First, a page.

Vonage Ordered To Pay Verizon In Patent Case

By Alan Sipress
Washington Post Staff Writer
Friday, March 9, 2007

A federal jury in Alexandria yesterday ordered Vonage Holdings, an Internet telephone company, to pay $58 million to Verizon Communications for infringing its patents in a case that raised the possibility that Vonage could be barred from conducting much of its business.

Verizon asked the court yesterday to issue a permanent injunction preventing Vonage from using the technology for connecting its Internet network to the public telephone system. If the order is granted, Vonage's 2.2 million customers could be limited to using the service to communicate only with one another. A federal judge has scheduled a March 23 hearing on Verizon's request.

Vonage's phone calls run over high-speed Internet lines and are marketed as a cheap substitute for traditional local phone service, which is a large part of Verizon's business. Vonage argued that Verizon filed the suit in an attempt to stifle competition.

"We are proud of our inventors and pleased the jury stood up for the legal protections they deserve," said John Thorne, Verizon's senior vice president and deputy general counsel.

In ruling against Vonage, the jury found that the New Jersey company had violated three patents, most notably one for the technology linking the Internet telephone network with ordinary telephones. The jury also ruled that Vonage had infringed Verizon patents related to call forwarding and wireless handsets.

In addition to the award for past damages, the jury ordered Vonage to pay future royalties of 5.5 percent for the patented technologies if the company is allowed to continue using them.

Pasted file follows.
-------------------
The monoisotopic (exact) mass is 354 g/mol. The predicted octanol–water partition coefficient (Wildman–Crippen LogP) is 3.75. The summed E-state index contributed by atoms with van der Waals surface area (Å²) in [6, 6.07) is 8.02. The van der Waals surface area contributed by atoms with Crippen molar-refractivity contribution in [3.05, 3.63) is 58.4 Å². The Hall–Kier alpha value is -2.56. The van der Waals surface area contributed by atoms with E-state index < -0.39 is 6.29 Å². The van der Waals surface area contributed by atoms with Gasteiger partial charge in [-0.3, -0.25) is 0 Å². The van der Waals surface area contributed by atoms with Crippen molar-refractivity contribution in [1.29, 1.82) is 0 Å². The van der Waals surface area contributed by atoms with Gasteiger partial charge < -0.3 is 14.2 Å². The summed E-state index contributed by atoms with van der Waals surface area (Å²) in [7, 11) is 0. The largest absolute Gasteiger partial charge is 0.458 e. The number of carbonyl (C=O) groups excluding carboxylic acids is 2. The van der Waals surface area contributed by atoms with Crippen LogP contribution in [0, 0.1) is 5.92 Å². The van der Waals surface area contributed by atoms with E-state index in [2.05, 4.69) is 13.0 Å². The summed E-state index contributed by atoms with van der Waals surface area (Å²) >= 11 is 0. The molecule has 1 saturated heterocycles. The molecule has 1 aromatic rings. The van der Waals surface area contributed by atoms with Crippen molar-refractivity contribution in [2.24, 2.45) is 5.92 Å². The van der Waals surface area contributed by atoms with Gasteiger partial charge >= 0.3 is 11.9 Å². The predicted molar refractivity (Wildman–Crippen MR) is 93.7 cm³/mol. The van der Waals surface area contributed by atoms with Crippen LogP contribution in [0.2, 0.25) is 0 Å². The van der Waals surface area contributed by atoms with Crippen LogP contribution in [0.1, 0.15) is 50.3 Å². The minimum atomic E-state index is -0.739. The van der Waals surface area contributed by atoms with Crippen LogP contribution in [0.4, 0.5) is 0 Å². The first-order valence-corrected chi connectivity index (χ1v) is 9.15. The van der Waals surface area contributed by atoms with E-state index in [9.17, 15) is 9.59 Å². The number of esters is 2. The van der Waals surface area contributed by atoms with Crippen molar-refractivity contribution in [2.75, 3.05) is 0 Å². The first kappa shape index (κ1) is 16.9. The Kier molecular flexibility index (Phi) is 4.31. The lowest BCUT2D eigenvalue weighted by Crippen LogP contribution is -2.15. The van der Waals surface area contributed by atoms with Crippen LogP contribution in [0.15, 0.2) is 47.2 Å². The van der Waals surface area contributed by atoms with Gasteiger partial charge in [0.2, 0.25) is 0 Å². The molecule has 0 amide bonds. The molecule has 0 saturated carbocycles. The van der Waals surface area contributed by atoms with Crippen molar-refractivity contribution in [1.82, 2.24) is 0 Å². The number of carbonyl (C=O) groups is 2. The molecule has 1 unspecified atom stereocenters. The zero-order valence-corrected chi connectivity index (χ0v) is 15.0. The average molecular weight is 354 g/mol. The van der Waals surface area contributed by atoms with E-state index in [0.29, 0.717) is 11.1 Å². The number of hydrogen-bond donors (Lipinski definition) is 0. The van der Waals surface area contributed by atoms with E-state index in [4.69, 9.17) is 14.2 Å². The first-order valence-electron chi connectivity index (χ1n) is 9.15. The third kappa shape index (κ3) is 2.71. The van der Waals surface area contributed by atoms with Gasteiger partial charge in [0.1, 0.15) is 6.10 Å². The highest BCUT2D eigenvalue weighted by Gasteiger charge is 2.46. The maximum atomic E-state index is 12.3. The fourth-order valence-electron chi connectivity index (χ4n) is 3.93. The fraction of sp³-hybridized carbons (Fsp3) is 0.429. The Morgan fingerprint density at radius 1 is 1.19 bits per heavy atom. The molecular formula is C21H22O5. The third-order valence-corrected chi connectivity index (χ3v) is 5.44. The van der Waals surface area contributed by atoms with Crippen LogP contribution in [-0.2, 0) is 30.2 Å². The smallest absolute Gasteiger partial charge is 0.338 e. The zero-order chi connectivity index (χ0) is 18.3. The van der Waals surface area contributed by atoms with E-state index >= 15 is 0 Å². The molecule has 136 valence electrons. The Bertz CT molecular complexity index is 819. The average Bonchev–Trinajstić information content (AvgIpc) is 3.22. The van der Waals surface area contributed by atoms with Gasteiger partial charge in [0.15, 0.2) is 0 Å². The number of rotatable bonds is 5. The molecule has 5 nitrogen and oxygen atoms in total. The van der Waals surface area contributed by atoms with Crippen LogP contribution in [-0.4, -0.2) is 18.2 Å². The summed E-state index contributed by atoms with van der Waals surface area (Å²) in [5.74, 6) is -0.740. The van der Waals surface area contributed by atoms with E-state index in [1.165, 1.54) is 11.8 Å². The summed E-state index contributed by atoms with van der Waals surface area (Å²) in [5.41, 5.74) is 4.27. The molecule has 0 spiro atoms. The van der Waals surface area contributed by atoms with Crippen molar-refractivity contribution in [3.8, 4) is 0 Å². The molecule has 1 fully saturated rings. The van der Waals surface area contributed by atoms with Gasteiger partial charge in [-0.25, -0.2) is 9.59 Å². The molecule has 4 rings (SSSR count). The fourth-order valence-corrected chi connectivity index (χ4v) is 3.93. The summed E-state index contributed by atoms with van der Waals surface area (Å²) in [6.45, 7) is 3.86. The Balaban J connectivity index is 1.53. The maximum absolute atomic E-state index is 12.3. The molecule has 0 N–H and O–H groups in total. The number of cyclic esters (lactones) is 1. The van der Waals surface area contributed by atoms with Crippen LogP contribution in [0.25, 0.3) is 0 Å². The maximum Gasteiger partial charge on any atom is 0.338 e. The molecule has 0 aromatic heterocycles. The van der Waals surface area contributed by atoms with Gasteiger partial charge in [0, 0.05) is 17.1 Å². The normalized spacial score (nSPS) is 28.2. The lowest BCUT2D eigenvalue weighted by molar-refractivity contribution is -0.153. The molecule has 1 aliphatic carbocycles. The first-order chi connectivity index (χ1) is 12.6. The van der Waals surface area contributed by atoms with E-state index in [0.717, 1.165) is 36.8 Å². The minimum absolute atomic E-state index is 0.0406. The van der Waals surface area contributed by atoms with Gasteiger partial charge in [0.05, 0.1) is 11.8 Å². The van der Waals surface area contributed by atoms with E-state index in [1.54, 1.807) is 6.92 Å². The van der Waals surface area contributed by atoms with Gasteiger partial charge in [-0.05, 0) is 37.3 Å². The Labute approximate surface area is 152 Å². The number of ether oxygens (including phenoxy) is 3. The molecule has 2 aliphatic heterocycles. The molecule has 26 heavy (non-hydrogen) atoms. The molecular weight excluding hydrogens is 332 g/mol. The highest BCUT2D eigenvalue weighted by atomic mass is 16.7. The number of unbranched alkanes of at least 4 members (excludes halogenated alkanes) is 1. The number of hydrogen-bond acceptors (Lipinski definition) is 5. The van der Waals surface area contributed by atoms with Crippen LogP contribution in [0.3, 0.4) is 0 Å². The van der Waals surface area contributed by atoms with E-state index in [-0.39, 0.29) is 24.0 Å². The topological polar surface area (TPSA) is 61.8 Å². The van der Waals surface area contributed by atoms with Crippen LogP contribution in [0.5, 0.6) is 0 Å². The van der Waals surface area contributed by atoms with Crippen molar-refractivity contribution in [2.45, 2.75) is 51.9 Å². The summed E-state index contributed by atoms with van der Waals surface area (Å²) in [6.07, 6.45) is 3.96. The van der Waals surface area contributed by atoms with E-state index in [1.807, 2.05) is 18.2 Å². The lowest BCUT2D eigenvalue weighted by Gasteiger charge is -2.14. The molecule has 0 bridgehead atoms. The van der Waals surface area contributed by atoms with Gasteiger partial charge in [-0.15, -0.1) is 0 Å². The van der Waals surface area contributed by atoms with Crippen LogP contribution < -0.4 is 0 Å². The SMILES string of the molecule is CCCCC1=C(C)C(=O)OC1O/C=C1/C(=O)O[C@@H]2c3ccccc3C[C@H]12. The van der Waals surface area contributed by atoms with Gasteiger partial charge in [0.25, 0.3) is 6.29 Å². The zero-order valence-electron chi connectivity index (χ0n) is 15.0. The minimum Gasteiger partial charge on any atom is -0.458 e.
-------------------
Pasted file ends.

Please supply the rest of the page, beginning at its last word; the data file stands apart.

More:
Rebecca Arbogast, an analyst with Stifel Nicolaus, said an injunction against Vonage was likely, though a Supreme Court ruling last year gave judges in patent cases more latitude not to impose such severe measures. She predicted that the jury's verdict would have little effect on companies other than Vonage but that the ruling might offer an opportunity to smaller Internet competitors if Vonage is forced from the market.

Verizon sued last year, alleging that the Internet challenger had violated five patents, including two related to billing, and asked the court to award triple damages on the grounds that the infringement was willful. The jury ruled that the violation was not willful and awarded Verizon far less than the $197 million it had sought.

In a written statement, Vonage spokeswoman Brooke Schulz said the company was "delighted" that the jury had found no violation of the two billing patents and would appeal the rest of the verdict.

"If the trial court does impose an injunction, we will seek an immediate stay from the Federal Court of Appeals," she said. Schulz said Vonage customers could expect their service to remain unaffected.

The company's stock fell to a record low close after the verdict. Vonage, which went public last year at $17, closed at $4.86 yesterday on the New York Stock Exchange, down nearly 4 percent.

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